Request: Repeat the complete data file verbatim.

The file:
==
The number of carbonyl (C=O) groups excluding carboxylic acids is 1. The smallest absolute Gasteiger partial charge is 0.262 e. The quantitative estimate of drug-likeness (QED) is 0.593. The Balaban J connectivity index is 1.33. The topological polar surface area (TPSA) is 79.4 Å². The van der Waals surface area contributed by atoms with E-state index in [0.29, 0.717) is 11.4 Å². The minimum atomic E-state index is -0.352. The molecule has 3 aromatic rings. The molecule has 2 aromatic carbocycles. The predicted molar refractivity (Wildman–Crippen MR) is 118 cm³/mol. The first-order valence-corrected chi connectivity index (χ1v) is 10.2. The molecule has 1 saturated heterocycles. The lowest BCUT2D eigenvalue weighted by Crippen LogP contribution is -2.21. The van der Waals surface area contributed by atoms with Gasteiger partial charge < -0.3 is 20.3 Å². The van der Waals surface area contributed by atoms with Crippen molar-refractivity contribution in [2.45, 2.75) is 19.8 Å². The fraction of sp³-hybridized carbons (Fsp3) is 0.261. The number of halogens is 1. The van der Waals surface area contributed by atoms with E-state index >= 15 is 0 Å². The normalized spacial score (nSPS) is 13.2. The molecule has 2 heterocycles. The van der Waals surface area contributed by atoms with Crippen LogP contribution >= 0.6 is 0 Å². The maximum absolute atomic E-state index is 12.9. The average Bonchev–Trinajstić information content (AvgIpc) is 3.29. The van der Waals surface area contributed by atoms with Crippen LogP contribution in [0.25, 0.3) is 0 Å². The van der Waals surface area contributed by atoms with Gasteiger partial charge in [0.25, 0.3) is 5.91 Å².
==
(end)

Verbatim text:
The number of carbonyl (C=O) groups excluding carboxylic acids is 1. The smallest absolute Gasteiger partial charge is 0.262 e. The quantitative estimate of drug-likeness (QED) is 0.593. The Balaban J connectivity index is 1.33. The topological polar surface area (TPSA) is 79.4 Å². The van der Waals surface area contributed by atoms with E-state index in [0.29, 0.717) is 11.4 Å². The minimum atomic E-state index is -0.352. The molecule has 3 aromatic rings. The molecule has 2 aromatic carbocycles. The predicted molar refractivity (Wildman–Crippen MR) is 118 cm³/mol. The first-order valence-corrected chi connectivity index (χ1v) is 10.2. The molecule has 1 saturated heterocycles. The lowest BCUT2D eigenvalue weighted by Crippen LogP contribution is -2.21. The van der Waals surface area contributed by atoms with Gasteiger partial charge < -0.3 is 20.3 Å². The van der Waals surface area contributed by atoms with Crippen molar-refractivity contribution in [2.45, 2.75) is 19.8 Å². The fraction of sp³-hybridized carbons (Fsp3) is 0.261. The number of halogens is 1. The van der Waals surface area contributed by atoms with E-state index >= 15 is 0 Å². The normalized spacial score (nSPS) is 13.2. The molecule has 2 heterocycles. The van der Waals surface area contributed by atoms with Crippen LogP contribution >= 0.6 is 0 Å². The maximum absolute atomic E-state index is 12.9. The average Bonchev–Trinajstić information content (AvgIpc) is 3.29. The van der Waals surface area contributed by atoms with Crippen LogP contribution in [0.25, 0.3) is 0 Å². The van der Waals surface area contributed by atoms with Gasteiger partial charge in [0.25, 0.3) is 5.91 Å².